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The latest on a simple way to help prevent food allergies in kids

March 8, 2016

About the Author

photo of Claire McCarthy, MD

Claire McCarthy, MD, Senior Faculty Editor, Harvard Health Publishing

Claire McCarthy, MD, is a primary care pediatrician at Boston Children’s Hospital, and an assistant professor of pediatrics at Harvard Medical School. In addition to being a senior faculty editor for Harvard Health Publishing, Dr. McCarthy … See Full Bio
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Maria Jasmine Freeman
March 13, 2016

Absolutely true. Early exposure to allergens( antigens) allow for tolerance at the level of the immune system, a principle of immune therapy. This is where breastfeeding is crucial aside from its array of benefits, allowing for minor gradual exposure thus establishing tolerance. Of course if allergy to some component is already proven, avoidance is the rule.
Funny, allergy and asthma are on the rise, paradoxically in parallel with earlier advice of avoidance of allergen exposure, which supports the above mentioned new findings. In a digression, over sanitation and vaccination are a major association with uprise of allergy and asthma. In the old days of pediatric practice we allowed babies to receive rice derivatives at an early age- at one month; when the trend was restricted, allergy is only unleashed.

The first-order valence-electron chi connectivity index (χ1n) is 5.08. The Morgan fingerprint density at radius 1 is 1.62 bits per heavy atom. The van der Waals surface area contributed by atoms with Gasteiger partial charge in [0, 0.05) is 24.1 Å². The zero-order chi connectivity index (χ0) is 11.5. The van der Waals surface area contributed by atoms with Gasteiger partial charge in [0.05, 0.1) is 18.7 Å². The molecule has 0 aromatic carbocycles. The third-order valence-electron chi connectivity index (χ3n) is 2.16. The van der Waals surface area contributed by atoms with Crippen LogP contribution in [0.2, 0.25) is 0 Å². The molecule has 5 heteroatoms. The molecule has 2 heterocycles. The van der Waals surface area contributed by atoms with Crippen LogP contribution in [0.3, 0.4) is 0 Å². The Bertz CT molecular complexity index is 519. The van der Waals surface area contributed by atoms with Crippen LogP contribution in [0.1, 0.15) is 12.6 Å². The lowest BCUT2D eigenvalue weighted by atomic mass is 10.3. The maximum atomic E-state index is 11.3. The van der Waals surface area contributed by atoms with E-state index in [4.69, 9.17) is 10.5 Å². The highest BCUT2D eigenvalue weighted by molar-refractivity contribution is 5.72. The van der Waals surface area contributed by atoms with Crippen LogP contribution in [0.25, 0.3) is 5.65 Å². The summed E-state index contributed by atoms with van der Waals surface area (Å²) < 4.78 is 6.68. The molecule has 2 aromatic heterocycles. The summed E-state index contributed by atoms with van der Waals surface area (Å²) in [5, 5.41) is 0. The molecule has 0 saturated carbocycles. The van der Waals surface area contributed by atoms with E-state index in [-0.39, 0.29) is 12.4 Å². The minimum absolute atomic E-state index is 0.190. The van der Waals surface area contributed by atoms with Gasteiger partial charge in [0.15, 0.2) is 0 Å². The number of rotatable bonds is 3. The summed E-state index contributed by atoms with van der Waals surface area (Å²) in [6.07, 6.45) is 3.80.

Dr Hana Fayyad( Maria Jasmine Freeman)

April 13, 2016

The accident of finding this post has breintghed my day

Daniel Witkowski
March 11, 2016

A step in the right direction!
Let’s not get stuck on the dot and too scientific, though.
Introducing a variety of foods at an early age, as we have for centuries will enable the next generation the ability to enjoy the flavors and foods of the world without fear.

March 11, 2016

Is there enough exposure provided through Mom’s breast milk? If Mom eats peanuts, fish and eggs, then the baby should benefit from both early exclusive breast feeding and early introduction to these foods. (I’m surprised this wasn’t known much sooner. It seems as though we’ve known forever that babies who grow up with pets in the home have fewer pet allergies; babies on farms are allergic to almost nothing!)

March 9, 2016

Be really careful with this. There is nothing conclusive about this study. It could lead to more dangerous reactions in young children that can’t communicate pain or discomfort. More questionable advice from the supposed experts. Can the medical community just admit that they don’t know anything about allergies?

Janet Aspler
March 9, 2016

Eh Science technique even changes but old sayings like if it not broken don’t need fixing Ha Ha … Breast is Best for Baby and Dad !!! Ha Ha Ha !!! Happy St Patricks Day hope you have a malted one and some nice Brussesl Sprouts at Easter and Chocolate!!! Cheers God Bless!

March 9, 2016

I feel bad about the bad advice all of us gave for years — if only we had known! But now we do know. It’s time to spread the word — and the peanut butter.

But we (human race) do know. I vividly remember that when my mother (who came from Asia) after I had my daughter, she was deeply puzzled by the doctor’s advise of leaving out peanuts, fish and eggs in her diet with no clear reason. She said ‘but nobody in our families is allergic to them? So why not let her have them – these are much better food than those bottled mush you buy from the store! We feed them to babies for generations in Asia!’. She got to the kitchen and cooked what she thought baby food should be. It was all fine.

So I feel that problem is not what we do not know, but that we think that what we thought we know is better than the world’s common sense.

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